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Upsamplers, DACs, jitter, shakes and analogue withdrawals, this is it.

RE: USB clocking for 44.1k?


The best way of thinking about the whole situation for USB Audio is that the USB System is a conveyor belt that sends one Bit-bucket every millisecond (USB 2.0 Full Speed) or 125uS (USB 2.0 High Speed).

Now that Bit Bucket comes with an address where it goes to and 80% of all buckets are reserved for "isochronous" transfers, in other words audio & video. A Bit Bucket may be empty, may be halve full or may ven only contain 1 Bit of "payload", whatever is needed to get the correct amount of bits across the conveyor.

The USB conveyor belt runs on it's own clocks and timing. When sending data to a USB Audio Device the buckets are filled with a bunch of bits every time the USB Audio devices requests a transfer. The USB Audio Device contains a data buffer and requests enough bits in enough buckets from the PC side to keep the buffer from running empty.

On the USB Audio Device the local audio clock will then be used to transfer the data from the buffer to the DAC. So in this case you have two clocks, asynchronous and (with perfect systems) without cross contamination or interference.

The USB clock matters to the USB system (too much jitter and data corruption may happen or the receiving system works harder), the audio clock matters to the Audio system (too much jitter and audio performance is degraded).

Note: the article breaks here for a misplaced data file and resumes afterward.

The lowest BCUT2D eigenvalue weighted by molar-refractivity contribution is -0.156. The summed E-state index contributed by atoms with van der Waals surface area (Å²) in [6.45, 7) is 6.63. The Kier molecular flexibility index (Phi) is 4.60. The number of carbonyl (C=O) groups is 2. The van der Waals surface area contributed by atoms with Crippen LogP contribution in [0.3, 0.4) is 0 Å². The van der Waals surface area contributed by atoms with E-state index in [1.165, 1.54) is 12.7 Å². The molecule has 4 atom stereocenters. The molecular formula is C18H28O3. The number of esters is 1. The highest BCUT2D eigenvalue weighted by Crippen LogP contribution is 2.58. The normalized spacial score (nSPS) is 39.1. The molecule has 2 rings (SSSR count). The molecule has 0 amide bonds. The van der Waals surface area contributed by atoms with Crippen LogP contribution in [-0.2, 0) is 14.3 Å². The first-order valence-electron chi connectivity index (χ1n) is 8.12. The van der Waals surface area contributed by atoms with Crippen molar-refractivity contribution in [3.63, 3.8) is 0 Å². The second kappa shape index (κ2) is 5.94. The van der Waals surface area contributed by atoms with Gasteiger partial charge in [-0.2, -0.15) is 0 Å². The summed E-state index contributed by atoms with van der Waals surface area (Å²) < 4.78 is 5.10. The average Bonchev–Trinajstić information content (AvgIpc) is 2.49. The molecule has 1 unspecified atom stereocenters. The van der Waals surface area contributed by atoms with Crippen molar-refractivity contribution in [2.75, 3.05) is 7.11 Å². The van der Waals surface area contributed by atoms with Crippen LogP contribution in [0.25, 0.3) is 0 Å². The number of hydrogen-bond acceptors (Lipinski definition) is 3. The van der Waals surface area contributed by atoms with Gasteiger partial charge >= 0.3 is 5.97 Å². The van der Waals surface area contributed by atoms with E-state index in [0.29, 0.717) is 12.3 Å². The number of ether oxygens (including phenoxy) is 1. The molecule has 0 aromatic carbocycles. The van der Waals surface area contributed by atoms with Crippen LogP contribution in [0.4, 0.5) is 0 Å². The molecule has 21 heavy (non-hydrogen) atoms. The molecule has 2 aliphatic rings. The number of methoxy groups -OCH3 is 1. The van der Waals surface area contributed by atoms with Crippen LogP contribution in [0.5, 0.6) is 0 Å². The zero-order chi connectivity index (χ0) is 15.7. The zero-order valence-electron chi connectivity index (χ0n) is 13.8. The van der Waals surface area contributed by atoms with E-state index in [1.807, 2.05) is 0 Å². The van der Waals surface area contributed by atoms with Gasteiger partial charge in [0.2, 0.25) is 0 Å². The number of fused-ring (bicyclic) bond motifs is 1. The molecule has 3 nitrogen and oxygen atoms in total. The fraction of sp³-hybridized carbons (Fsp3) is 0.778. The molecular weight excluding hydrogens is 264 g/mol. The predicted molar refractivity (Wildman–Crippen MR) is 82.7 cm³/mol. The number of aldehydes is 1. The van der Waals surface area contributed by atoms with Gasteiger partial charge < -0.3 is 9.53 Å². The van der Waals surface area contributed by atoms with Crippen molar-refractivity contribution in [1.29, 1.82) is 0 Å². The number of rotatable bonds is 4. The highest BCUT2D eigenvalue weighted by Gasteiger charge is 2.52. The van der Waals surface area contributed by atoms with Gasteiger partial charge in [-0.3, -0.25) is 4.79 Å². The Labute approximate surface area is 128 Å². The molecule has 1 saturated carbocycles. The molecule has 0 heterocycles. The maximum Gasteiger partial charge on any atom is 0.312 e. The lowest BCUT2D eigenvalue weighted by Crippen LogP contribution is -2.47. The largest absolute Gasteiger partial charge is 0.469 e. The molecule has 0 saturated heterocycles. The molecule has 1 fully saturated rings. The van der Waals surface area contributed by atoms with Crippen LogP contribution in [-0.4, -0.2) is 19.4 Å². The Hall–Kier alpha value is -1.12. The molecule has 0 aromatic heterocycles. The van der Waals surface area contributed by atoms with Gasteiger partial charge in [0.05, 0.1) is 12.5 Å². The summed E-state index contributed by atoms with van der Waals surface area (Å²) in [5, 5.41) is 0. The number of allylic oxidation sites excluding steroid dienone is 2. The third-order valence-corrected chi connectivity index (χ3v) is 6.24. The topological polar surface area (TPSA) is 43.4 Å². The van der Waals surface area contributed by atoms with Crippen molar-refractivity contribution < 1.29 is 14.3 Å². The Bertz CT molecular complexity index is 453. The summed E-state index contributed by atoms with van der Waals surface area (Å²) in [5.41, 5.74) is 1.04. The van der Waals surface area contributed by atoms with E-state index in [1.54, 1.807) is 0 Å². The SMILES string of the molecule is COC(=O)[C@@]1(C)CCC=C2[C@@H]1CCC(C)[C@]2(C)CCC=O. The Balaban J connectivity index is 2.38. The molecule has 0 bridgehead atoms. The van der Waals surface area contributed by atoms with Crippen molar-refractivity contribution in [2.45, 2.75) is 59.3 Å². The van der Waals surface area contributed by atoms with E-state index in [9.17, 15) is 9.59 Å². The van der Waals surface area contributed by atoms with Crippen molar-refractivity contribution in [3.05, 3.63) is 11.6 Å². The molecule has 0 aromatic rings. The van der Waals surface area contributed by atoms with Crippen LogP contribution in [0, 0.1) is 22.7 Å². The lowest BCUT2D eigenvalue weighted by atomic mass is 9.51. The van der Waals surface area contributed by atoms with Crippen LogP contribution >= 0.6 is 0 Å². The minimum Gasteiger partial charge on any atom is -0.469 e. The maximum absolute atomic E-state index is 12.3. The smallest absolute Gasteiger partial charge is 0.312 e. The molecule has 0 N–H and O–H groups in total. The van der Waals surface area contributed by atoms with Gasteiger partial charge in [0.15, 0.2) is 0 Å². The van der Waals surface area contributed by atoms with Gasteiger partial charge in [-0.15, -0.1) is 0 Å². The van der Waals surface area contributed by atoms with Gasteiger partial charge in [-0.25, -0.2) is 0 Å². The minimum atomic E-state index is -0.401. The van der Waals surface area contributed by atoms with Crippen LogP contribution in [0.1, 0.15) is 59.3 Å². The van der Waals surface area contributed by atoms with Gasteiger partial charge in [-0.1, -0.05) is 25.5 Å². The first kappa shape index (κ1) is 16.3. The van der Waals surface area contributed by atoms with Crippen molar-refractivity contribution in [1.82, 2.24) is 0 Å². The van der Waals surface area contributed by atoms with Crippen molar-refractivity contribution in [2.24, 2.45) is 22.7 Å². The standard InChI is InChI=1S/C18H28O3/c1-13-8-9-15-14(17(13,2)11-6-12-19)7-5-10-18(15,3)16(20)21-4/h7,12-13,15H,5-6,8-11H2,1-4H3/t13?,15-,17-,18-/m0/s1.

In practice beat notes between these two clocks may appear and power supply contamination may cause cross modulation, non-zero ground impedance may cause cross modulation and so on. So for audio devices there are plenty of chances for things to wrong, even if all bits arrive safely (which should not be taken for granted).

What all the various USB repeaters (I prefer this term over the marketing stuff) do is to take a USB signal that has been degraded, re-synchronise the clocks, restore the waveform and otherwise make the signal "like new" and all prior degradation is cancelled. As we are dealing with "digital" signals, such a process can be 100% lossless and can be repeated many times (in theory ad infinitum).

For a fun demo we take 4pcs of fully USB standard compliant USB A-B cables, plug an iPURIFIER 2 "A-Type" at the "B" end of each cable (and one iPURIFIER 2 "B-Type" at the DAC) and stream 768kHz/32Bit Audio perfectly with zero dropped packets...

Remove just one of the iPURIFIER 2 and the systems drops back to USB 2.0 full speed (12Mbps) and thus 96kHz maximum sample rate. Remove more and even at full speed we see dropped data. Remove all and the system does not connect even in USB 2.0 Full Speed mode.

Ciao T

At 20 bits, you are on the verge of dynamic range covering fly-farts-at-20-feet to untolerable pain. Really, what more could we need?

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